Our church building has floor space under a skylight which I call the Fellowship Area. In the days when I was the church janitor, my sons and I called it “the Acres” because it takes an hour and 20 minutes to run the vacuum cleaner over it, front door to back door.
Today during the Sunday Morning Worship Service, I was in the back by the kitchen door, sitting near a speaker rather than in a seat in the Sanctuary proper. It’s where I sit every Sunday, this quiet spot with a chair more suitable for my aching back and my inability to sit still.
When it came time for the solo, I did get out of my chair and went over to stand by the divider for a better view of the stage. My friend Cindy was up there 🙂
As I looked around me, I realized that the Fellowship Area was already quite busy.
An older man was sitting on a low seat rubbing his sore knee.
A three year old was admiring all the colorful potholders on the table display for the Mennonite Relief Sale.
And several mothers had babies in their arms, hips swaying back and forth in the ages old rhythm to soothe away the fussiness.
One of our teenagers had a wee little babe, maybe a newborn, in her arms. Since she is often watching the Nursery, I assumed she was rocking a visitor’s baby.
The solo was lovely.
One baby seemed to be more calm by the end, almost asleep in his mother’s arms.
After the benediction, I went over to the teen girl and asked whose child it was. She was treating it so tender, just like all the other moms around us.
Well, the joke was on me.
Although she has all the right moves for being a childcare provider, in her arms was a simulated baby. I can’t find a good link to give you a better idea. What it is, is a doll that has some electronics that make it cry like a real baby, and a ‘black box’ device which records how it is treated over the weekend. She was on Day 2½ of a school project, and said she would be glad when Monday comes.
This reminded me of the time when I was a babysitter for one of the sims.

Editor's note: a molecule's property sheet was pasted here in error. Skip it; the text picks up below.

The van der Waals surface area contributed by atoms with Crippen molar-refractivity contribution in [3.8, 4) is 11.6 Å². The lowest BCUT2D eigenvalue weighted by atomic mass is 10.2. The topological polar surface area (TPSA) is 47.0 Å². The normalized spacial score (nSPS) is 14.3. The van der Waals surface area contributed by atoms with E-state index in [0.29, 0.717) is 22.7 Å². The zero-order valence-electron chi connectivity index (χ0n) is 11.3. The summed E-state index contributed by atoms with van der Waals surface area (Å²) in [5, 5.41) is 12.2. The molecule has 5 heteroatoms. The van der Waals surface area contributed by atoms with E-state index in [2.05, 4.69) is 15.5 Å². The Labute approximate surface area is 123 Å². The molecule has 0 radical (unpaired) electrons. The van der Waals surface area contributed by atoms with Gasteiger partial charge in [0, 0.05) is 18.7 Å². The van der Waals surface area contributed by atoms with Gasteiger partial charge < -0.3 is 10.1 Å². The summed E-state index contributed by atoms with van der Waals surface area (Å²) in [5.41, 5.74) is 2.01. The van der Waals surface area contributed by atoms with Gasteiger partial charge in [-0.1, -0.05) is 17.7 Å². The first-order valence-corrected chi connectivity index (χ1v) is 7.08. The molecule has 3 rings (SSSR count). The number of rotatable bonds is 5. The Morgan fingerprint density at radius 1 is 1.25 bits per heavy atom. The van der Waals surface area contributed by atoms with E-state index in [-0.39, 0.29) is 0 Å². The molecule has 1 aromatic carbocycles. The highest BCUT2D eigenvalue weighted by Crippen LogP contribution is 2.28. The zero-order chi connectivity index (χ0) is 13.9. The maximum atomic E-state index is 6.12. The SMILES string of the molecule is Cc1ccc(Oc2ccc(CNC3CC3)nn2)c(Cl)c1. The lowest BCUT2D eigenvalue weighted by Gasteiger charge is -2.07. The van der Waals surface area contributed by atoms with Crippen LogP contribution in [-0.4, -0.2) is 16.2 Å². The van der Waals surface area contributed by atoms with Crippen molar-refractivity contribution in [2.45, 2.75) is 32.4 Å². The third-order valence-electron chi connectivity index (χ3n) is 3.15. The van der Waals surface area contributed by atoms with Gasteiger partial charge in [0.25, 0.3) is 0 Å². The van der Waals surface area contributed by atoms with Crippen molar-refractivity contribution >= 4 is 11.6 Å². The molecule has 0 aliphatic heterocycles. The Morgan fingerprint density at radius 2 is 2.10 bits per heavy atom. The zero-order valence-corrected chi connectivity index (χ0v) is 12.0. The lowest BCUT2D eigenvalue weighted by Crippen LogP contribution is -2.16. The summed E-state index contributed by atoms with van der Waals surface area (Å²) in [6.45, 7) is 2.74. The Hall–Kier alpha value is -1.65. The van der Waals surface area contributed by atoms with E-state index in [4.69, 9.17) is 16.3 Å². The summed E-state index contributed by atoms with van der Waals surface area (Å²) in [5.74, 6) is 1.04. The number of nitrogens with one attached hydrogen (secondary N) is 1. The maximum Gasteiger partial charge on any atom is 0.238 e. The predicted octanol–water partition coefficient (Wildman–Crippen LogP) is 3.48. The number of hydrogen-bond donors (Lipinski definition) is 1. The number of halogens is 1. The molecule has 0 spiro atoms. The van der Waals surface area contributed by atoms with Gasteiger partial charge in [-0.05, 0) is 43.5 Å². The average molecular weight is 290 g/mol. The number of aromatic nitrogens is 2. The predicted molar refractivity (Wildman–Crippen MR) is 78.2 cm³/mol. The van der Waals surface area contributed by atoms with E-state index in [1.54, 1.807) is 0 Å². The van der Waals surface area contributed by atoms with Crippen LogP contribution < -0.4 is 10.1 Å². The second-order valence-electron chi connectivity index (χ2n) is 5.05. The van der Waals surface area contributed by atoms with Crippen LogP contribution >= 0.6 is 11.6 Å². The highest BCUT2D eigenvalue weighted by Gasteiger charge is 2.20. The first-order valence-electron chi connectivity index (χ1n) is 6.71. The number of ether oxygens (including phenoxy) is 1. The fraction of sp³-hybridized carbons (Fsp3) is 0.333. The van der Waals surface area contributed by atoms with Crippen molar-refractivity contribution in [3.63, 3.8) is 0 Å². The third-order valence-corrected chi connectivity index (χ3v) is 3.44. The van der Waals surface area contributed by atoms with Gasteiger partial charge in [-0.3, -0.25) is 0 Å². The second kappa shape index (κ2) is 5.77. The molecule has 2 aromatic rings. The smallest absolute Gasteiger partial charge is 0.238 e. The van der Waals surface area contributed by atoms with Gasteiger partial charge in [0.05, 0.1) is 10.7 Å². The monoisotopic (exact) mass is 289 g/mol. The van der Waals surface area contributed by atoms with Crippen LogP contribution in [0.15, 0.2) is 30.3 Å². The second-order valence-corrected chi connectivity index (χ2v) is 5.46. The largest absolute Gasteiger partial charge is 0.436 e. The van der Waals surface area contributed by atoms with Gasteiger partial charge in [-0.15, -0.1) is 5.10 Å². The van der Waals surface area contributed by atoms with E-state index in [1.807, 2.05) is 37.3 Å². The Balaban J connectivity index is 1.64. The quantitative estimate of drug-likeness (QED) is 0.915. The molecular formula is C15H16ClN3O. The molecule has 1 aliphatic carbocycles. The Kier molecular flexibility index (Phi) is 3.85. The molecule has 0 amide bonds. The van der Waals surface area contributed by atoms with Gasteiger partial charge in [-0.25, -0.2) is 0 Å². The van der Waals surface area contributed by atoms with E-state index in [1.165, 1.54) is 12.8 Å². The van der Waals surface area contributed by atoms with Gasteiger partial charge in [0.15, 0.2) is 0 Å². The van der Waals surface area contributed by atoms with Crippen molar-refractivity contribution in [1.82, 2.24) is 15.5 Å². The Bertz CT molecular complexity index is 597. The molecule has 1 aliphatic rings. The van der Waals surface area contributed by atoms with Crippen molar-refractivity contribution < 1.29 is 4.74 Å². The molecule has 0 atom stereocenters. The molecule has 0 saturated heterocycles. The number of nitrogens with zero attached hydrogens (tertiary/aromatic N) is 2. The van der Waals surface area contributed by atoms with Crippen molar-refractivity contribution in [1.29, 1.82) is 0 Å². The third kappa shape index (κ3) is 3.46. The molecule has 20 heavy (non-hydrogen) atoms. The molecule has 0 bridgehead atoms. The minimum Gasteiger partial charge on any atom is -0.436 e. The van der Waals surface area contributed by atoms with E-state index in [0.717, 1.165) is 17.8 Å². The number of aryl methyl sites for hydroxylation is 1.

The “dad” was a friend of our youngest son. They musta been Sophomores in high school then. There was a really great band playing somewhere, and the teenage boy of course wanted to go and listen.
Since I was working in daycare then, he figured I was the required type of trusted person who could be persuaded to provide childcare. I negotiated “my fee”, since I’m not a grandma.
Apparently, anybody not actual family in the household should be a paid professional. The rules of the class were more strict than most parents have to put up with.
He showed me the key (the newer ones don’t have a key but have more sophisticated computer chips), handed me the baby, the diaper bag, and schedule form, and away the boys went.
Well, me and that kid had a whee of a time!
I sang songs and danced and swayed my hips and sat with it on my lap to read a storybook.
As soon as I got tired, I checked its diaper, and settled down to read my own book. I put the baby on my lap facing outward, its head on my shoulder.
When its “dad” got back, the record showed the baby was sleeping. We passed it across, ever so gently, me holding its head just right. Dad, however, did not follow through, and the head dangled precariously over his elbow.
A wail like no other pierced the air.
I gave him a wry smile. Live and Learn.
As he went to the car, the crying grew more faint down the sidewalk.
He was gonna have a looong night.
I’m glad to see such programs in school, because they make teenagers think about difficult decisions.
No simulated baby can predict the overwhelming love that happens when the child in your arms is your own.
~~love and Huggs, Diane
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